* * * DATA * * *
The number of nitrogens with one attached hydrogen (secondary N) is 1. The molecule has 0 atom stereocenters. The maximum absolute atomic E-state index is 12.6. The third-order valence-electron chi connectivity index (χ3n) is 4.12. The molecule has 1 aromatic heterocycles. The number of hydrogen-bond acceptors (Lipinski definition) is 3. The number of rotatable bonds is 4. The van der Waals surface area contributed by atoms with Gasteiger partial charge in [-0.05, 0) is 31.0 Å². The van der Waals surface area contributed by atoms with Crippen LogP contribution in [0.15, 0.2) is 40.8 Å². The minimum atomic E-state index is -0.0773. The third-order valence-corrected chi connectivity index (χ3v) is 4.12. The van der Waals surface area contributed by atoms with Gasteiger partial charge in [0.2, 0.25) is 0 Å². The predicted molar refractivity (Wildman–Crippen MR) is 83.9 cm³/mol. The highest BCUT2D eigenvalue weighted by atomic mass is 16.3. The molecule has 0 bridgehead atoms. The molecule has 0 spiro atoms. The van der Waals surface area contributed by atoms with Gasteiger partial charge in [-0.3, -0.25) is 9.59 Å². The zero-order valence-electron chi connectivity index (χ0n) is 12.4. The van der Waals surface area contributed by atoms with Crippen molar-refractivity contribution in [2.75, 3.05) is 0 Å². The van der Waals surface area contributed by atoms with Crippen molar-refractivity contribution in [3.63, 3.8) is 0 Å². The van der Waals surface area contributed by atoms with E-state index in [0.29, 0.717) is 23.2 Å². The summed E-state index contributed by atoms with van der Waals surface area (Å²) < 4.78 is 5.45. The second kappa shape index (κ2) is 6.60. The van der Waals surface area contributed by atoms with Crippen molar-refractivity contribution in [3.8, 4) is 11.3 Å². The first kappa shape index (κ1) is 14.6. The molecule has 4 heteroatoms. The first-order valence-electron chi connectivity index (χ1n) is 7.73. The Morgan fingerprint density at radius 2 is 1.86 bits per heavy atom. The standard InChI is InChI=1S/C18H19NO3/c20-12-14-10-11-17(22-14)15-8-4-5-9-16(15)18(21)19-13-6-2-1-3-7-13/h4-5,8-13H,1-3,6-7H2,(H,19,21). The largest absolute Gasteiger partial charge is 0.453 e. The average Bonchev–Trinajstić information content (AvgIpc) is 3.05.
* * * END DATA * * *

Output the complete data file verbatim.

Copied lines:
The number of nitrogens with one attached hydrogen (secondary N) is 1. The molecule has 0 atom stereocenters. The maximum absolute atomic E-state index is 12.6. The third-order valence-electron chi connectivity index (χ3n) is 4.12. The molecule has 1 aromatic heterocycles. The number of hydrogen-bond acceptors (Lipinski definition) is 3. The number of rotatable bonds is 4. The van der Waals surface area contributed by atoms with Gasteiger partial charge in [-0.05, 0) is 31.0 Å². The van der Waals surface area contributed by atoms with Crippen LogP contribution in [0.15, 0.2) is 40.8 Å². The minimum atomic E-state index is -0.0773. The third-order valence-corrected chi connectivity index (χ3v) is 4.12. The van der Waals surface area contributed by atoms with Gasteiger partial charge in [0.2, 0.25) is 0 Å². The predicted molar refractivity (Wildman–Crippen MR) is 83.9 cm³/mol. The highest BCUT2D eigenvalue weighted by atomic mass is 16.3. The molecule has 0 bridgehead atoms. The molecule has 0 spiro atoms. The van der Waals surface area contributed by atoms with Gasteiger partial charge in [-0.3, -0.25) is 9.59 Å². The zero-order valence-electron chi connectivity index (χ0n) is 12.4. The van der Waals surface area contributed by atoms with Crippen molar-refractivity contribution in [2.75, 3.05) is 0 Å². The van der Waals surface area contributed by atoms with Crippen molar-refractivity contribution in [3.63, 3.8) is 0 Å². The van der Waals surface area contributed by atoms with E-state index in [0.29, 0.717) is 23.2 Å². The summed E-state index contributed by atoms with van der Waals surface area (Å²) < 4.78 is 5.45. The second kappa shape index (κ2) is 6.60. The van der Waals surface area contributed by atoms with Crippen molar-refractivity contribution in [3.8, 4) is 11.3 Å². The first kappa shape index (κ1) is 14.6. The molecule has 4 heteroatoms. The first-order valence-electron chi connectivity index (χ1n) is 7.73. The Morgan fingerprint density at radius 2 is 1.86 bits per heavy atom. The standard InChI is InChI=1S/C18H19NO3/c20-12-14-10-11-17(22-14)15-8-4-5-9-16(15)18(21)19-13-6-2-1-3-7-13/h4-5,8-13H,1-3,6-7H2,(H,19,21). The largest absolute Gasteiger partial charge is 0.453 e. The average Bonchev–Trinajstić information content (AvgIpc) is 3.05.